From USRowing.org, by Ed Moran:
The boat bay at the Genesee Waterways Center was already warm and muggy before it started to fill with USRowing and Rochester city representatives.
It hadn’t rained in Rochester in almost two months, but this morning the rain came down hard. The opening ceremony for the First Annual USRowing Diversity Invitational Regatta was scheduled to be held outside and include a boat christening and rowing demonstration from the rowers of Cross Currents Minority Rowing Program.
The weather forced the rowers indoors, but nothing was going to slow down the official kickoff of what is hoped to be the beginning of a growth in minority participation in the Rochester rowing community and the start of an event that will eventually draw participants from diverse rowing programs across the country.
Here to celebrate the first-ever Diversity Invitational Regatta was USRowing chief executive officer Glenn Merry, Rochester mayor Thomas S. Richards, City Council president Lovely A. Warren and Lydia Boddie-Rice, founder of the Cross Currents program.
“We hope to see participation in rowing come out of this,” said Richards. “It’s a nice event, but in the long run, what really would make us happy, make me happy, make the city happy, is to broaden the participation in rowing in Rochester. And the involvement of USRowing gives it a certain substance that we couldn’t do on our own.
“I’m very optimistic about it and actually quiet impressed with it,” he said. “If we can get a diverse participation from kids across the city that ordinarily wouldn’t view this as the kind of thing they could do because they are just not exposed to it, that would be great.”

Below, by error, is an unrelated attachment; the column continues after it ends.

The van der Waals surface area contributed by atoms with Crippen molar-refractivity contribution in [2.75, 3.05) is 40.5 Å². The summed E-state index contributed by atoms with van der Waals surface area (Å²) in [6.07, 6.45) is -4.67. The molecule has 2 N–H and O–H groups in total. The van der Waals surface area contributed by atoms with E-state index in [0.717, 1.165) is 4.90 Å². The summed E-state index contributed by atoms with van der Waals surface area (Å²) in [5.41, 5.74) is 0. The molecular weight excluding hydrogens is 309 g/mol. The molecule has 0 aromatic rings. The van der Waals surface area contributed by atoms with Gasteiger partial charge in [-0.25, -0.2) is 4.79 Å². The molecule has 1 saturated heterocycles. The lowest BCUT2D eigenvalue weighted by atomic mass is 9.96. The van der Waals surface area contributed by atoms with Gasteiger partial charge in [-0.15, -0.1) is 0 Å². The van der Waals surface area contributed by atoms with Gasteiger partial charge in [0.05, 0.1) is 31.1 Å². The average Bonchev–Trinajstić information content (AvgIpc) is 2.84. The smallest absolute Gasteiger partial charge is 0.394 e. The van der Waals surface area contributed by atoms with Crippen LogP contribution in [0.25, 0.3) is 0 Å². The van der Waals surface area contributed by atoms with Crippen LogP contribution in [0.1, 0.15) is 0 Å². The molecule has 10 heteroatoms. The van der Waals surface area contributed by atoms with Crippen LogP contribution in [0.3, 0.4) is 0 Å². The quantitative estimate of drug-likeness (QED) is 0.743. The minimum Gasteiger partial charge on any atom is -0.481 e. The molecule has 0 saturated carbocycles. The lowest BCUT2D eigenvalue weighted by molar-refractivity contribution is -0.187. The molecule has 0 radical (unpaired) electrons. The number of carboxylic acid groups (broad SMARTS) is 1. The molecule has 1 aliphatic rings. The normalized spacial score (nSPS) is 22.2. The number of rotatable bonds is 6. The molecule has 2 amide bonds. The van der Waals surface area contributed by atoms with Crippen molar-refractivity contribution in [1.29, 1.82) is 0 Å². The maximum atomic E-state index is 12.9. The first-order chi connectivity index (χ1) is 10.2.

The diversity invitational is part of America Rows, a USRowing initiative that is aimed at broadening the level of participation in rowing from the more urban, underserved communities across the country.
The event includes this morning’s kickoff ceremony, a learn-to-row program in the afternoon and an evening social followed by a local regatta tomorrow morning.
It is a program that is important to USRowing, said Merry, and one that will take full commitment to accomplish. For Merry, who was born and raised in Rochester and never exposed to rowing until college, this was a perfect opportunity.
“I want to draw attention to the fact that rowing does not look like the American people. What I want to do with this event is see it as a turning point to making rowing more popularized in America, to bring the American people in as participants, and also as fans of the sport,” Merry said.
“It’s a sport that everyone can do and everyone is not doing. There are huge areas where we are rowing in this country that the neighborhoods surrounding them are not involved in the sport.
“As with many things, you have to start with what you have and build into it. People don’t just come to something unless it’s happened before. This shows that there is interest and a support level here in Rochester and that there is an interest and support level from USRowing straight from the Board of Directors all the way down to our mission statement and goals of the organization
“Diversity and inclusion are in the forefront of that mission and in the goals of the organization. This is a kind of a brick and mortar opportunity to demonstrate that,” Merry said.